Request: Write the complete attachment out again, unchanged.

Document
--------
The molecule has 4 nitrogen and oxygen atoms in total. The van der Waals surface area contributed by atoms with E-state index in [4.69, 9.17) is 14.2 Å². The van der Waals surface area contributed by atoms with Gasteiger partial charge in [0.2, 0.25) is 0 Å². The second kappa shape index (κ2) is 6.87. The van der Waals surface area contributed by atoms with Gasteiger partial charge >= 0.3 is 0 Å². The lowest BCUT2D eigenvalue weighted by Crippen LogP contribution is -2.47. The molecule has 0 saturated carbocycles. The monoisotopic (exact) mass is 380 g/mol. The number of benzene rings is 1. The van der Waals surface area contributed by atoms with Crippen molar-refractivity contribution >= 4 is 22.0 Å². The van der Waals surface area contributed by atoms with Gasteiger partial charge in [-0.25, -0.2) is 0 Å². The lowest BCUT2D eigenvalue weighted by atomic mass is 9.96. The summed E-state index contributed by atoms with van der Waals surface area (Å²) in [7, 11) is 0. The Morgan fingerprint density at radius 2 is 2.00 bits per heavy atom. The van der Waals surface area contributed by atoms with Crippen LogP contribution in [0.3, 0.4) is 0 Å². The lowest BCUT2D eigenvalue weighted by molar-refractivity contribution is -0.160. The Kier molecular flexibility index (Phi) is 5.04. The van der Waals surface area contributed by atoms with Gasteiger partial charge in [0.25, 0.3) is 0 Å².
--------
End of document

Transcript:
The molecule has 4 nitrogen and oxygen atoms in total. The van der Waals surface area contributed by atoms with E-state index in [4.69, 9.17) is 14.2 Å². The van der Waals surface area contributed by atoms with Gasteiger partial charge in [0.2, 0.25) is 0 Å². The second kappa shape index (κ2) is 6.87. The van der Waals surface area contributed by atoms with Gasteiger partial charge >= 0.3 is 0 Å². The lowest BCUT2D eigenvalue weighted by Crippen LogP contribution is -2.47. The molecule has 0 saturated carbocycles. The monoisotopic (exact) mass is 380 g/mol. The number of benzene rings is 1. The van der Waals surface area contributed by atoms with Crippen molar-refractivity contribution >= 4 is 22.0 Å². The van der Waals surface area contributed by atoms with Gasteiger partial charge in [-0.25, -0.2) is 0 Å². The lowest BCUT2D eigenvalue weighted by atomic mass is 9.96. The summed E-state index contributed by atoms with van der Waals surface area (Å²) in [7, 11) is 0. The Morgan fingerprint density at radius 2 is 2.00 bits per heavy atom. The van der Waals surface area contributed by atoms with Crippen LogP contribution in [0.3, 0.4) is 0 Å². The lowest BCUT2D eigenvalue weighted by molar-refractivity contribution is -0.160. The Kier molecular flexibility index (Phi) is 5.04. The van der Waals surface area contributed by atoms with Gasteiger partial charge in [0.25, 0.3) is 0 Å².